There is another argument mingled with the first, namely the claim that Covid-19 isn’t all that bad, so society should just leave it alone to take its natural course. We can get to that clearly absurd argument at some other time, but the argument based on freedom and the Constitution is worthy of consideration and, to my mind, extinction. Let’s consider.
The New York Times quoted one of the Sturgis participants as saying, “If we get it, we chose to be here.” That seems to be a pretty good summary of what a lot of street protestors in Huntington Beach and church members and motorcyclists seem to be saying this year. For all except the church goers, who appear to be acting out of religious conviction, there is a certain bravado that seems to be saying, “I’ll take my own chances and if I get a sore throat and a little cough, I’m tough and I will deal with it.”
And that, I would argue, is precisely half of what the argument should entail.
Because the other half of the argument is that such actions will of necessity endanger many thousands of other people who had no part in the choice to party on the beach, drink elbow to elbow in Sturgis, or even to pray side by side in Los Angeles County.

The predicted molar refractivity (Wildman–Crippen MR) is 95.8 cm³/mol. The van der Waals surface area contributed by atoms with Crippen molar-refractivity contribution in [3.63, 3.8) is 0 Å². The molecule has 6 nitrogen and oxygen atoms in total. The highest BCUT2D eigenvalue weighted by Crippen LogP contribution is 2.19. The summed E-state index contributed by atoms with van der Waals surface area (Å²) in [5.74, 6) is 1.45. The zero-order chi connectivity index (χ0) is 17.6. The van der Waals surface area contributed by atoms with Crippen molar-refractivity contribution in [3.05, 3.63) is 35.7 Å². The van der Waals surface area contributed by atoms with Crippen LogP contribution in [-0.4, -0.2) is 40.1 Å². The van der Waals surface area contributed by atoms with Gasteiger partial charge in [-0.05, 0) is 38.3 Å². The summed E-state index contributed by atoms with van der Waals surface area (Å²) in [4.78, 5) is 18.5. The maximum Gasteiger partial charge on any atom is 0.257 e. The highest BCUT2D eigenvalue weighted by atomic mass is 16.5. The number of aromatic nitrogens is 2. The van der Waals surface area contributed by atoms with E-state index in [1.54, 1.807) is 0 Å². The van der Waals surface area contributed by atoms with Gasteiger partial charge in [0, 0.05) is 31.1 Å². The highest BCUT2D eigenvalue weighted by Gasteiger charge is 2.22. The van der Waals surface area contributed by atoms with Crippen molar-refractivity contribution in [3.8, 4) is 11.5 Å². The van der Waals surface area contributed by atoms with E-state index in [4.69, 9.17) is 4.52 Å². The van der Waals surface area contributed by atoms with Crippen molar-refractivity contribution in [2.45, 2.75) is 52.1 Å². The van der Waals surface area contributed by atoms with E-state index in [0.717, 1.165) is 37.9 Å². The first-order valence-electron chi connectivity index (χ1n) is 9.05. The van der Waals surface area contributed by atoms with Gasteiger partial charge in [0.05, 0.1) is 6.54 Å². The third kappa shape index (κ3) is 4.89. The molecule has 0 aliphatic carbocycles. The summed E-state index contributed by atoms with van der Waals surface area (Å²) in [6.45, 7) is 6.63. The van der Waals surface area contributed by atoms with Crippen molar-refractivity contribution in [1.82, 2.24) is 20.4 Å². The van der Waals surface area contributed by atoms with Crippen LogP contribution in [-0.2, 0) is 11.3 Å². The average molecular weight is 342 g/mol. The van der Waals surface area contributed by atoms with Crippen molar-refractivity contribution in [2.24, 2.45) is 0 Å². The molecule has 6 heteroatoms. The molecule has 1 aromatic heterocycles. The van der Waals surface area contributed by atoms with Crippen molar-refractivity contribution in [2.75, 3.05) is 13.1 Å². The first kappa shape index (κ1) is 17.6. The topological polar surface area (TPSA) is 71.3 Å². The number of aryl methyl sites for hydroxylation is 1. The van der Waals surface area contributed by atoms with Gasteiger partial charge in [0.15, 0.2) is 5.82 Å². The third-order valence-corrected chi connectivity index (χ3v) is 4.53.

This principle is the essence of what we refer to as public health. It’s the notion that a few thousand or a few million people have to give up some little bit of freedom in order to prevent other millions of people from catching a potentially lethal illness.
Over the centuries, societies have enforced quarantines, vaccination, and testing.
The concept of quarantine goes back to the middle ages. It’s been enforceable in this country since we weren’t even a nation. Nowadays we try to treat quarantine as more of a social contribution by the sick and the exposed rather than home imprisonment, but generations of Supreme Court justices have upheld the right of the city and the county to enforce public health regulations. If an epidemic were to become so dangerous to our lives that we would have to enforce quarantines rigorously, there is no doubt that courts and governors would uphold that power.
And that brings us to the fatally flawed reasoning and behavior of the governor of the state of South Dakota.